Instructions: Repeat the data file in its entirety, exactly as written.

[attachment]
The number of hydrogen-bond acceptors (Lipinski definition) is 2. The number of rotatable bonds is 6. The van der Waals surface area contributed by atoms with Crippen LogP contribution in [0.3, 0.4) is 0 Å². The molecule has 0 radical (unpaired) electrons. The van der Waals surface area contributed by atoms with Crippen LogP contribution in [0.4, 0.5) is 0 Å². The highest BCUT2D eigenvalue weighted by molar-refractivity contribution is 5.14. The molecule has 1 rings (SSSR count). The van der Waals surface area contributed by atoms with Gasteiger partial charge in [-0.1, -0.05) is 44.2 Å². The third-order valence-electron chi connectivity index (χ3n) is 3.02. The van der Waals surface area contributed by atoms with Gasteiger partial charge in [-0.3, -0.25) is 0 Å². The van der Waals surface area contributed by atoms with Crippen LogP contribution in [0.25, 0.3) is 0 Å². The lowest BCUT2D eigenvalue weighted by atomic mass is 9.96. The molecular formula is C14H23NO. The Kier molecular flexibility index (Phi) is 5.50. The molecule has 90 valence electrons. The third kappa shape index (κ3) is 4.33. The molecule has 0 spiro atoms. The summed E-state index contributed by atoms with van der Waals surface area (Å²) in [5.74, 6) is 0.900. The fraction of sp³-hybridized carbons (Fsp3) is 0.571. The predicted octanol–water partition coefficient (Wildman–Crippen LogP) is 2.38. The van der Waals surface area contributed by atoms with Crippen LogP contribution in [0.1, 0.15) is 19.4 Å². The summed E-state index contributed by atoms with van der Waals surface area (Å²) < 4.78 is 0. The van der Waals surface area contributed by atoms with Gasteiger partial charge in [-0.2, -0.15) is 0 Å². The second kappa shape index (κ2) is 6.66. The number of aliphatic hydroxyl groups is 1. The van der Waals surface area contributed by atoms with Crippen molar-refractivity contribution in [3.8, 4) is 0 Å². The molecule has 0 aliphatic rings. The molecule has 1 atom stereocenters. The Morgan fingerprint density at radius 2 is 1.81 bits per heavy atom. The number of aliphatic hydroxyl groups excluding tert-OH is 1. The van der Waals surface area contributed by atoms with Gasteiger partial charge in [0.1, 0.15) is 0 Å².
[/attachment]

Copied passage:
The number of hydrogen-bond acceptors (Lipinski definition) is 2. The number of rotatable bonds is 6. The van der Waals surface area contributed by atoms with Crippen LogP contribution in [0.3, 0.4) is 0 Å². The molecule has 0 radical (unpaired) electrons. The van der Waals surface area contributed by atoms with Crippen LogP contribution in [0.4, 0.5) is 0 Å². The highest BCUT2D eigenvalue weighted by molar-refractivity contribution is 5.14. The molecule has 1 rings (SSSR count). The van der Waals surface area contributed by atoms with Gasteiger partial charge in [-0.1, -0.05) is 44.2 Å². The third-order valence-electron chi connectivity index (χ3n) is 3.02. The van der Waals surface area contributed by atoms with Gasteiger partial charge in [-0.3, -0.25) is 0 Å². The van der Waals surface area contributed by atoms with Crippen LogP contribution in [0.25, 0.3) is 0 Å². The lowest BCUT2D eigenvalue weighted by atomic mass is 9.96. The molecular formula is C14H23NO. The Kier molecular flexibility index (Phi) is 5.50. The molecule has 90 valence electrons. The third kappa shape index (κ3) is 4.33. The molecule has 0 spiro atoms. The summed E-state index contributed by atoms with van der Waals surface area (Å²) in [5.74, 6) is 0.900. The fraction of sp³-hybridized carbons (Fsp3) is 0.571. The predicted octanol–water partition coefficient (Wildman–Crippen LogP) is 2.38. The van der Waals surface area contributed by atoms with Crippen LogP contribution in [0.1, 0.15) is 19.4 Å². The summed E-state index contributed by atoms with van der Waals surface area (Å²) < 4.78 is 0. The van der Waals surface area contributed by atoms with Gasteiger partial charge in [-0.2, -0.15) is 0 Å². The second kappa shape index (κ2) is 6.66. The number of aliphatic hydroxyl groups is 1. The van der Waals surface area contributed by atoms with Crippen molar-refractivity contribution in [3.8, 4) is 0 Å². The molecule has 0 aliphatic rings. The molecule has 1 atom stereocenters. The Morgan fingerprint density at radius 2 is 1.81 bits per heavy atom. The number of aliphatic hydroxyl groups excluding tert-OH is 1. The van der Waals surface area contributed by atoms with Gasteiger partial charge in [0.1, 0.15) is 0 Å².